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The purpose of irrigation is to supplement rainfall to the extent that the plants are not deprived of water at any time during the course of their development. It is not possible to determine the extent to which rainfall fails to supply the needs of plants for water without knowing their water requirements. Increased costs of production have necessitated the improvement of the more hap hazard methods used in estimating irrigation requirement: i.e. the appearance of the soil surface, the feel of the soil a few inches below the surface, the application of water by the calendar or whenever a predetermined quantity of rain was not received in a set period. These procedures should be replaced by a more precise method of estimating actual water requirements of the crop. Since weather factors affect growth and water requirements, methods have been developed which estimate irrigation needs from meteorological data. These methods are referred to as soil moisture budgets. A soil moisture budget is calculated by subtracting estimated evapotranspiration from daily rainfall or irrigation. This amount is then subtracted (or added when rain or irrigation exceeds evapotranspiration) from the moisture present in the soil to give the new soil moisture content. In budgeting water for irrigation, this process is continued on a daily basis until a predetermined soil moisture level is reached. At this time an amount of water equal to the deficit is applied to return soil moisture to field capacity.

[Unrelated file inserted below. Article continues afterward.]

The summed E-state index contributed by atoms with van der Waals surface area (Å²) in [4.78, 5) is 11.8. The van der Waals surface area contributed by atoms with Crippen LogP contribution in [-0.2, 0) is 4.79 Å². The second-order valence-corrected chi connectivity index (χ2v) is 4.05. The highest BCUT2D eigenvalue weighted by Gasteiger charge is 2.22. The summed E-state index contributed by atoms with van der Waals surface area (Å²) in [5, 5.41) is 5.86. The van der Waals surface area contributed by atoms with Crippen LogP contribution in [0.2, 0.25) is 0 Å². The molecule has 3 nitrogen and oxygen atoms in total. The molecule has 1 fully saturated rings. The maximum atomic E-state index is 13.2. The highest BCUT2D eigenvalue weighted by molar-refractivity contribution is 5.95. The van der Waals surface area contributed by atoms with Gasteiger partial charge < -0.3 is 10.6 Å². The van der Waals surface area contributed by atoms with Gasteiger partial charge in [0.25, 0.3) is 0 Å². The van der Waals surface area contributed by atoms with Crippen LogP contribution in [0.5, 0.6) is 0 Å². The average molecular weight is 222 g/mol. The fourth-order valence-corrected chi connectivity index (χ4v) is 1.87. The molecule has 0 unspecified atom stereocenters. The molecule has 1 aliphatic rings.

the development of an irrigation budget
Kerr, H. A. and J. M. Murray 1968. THE DEVELOPMENT OF AN IRRIGATION BUDGET. Canadian Agricultural Engineering 10(1):12-16.
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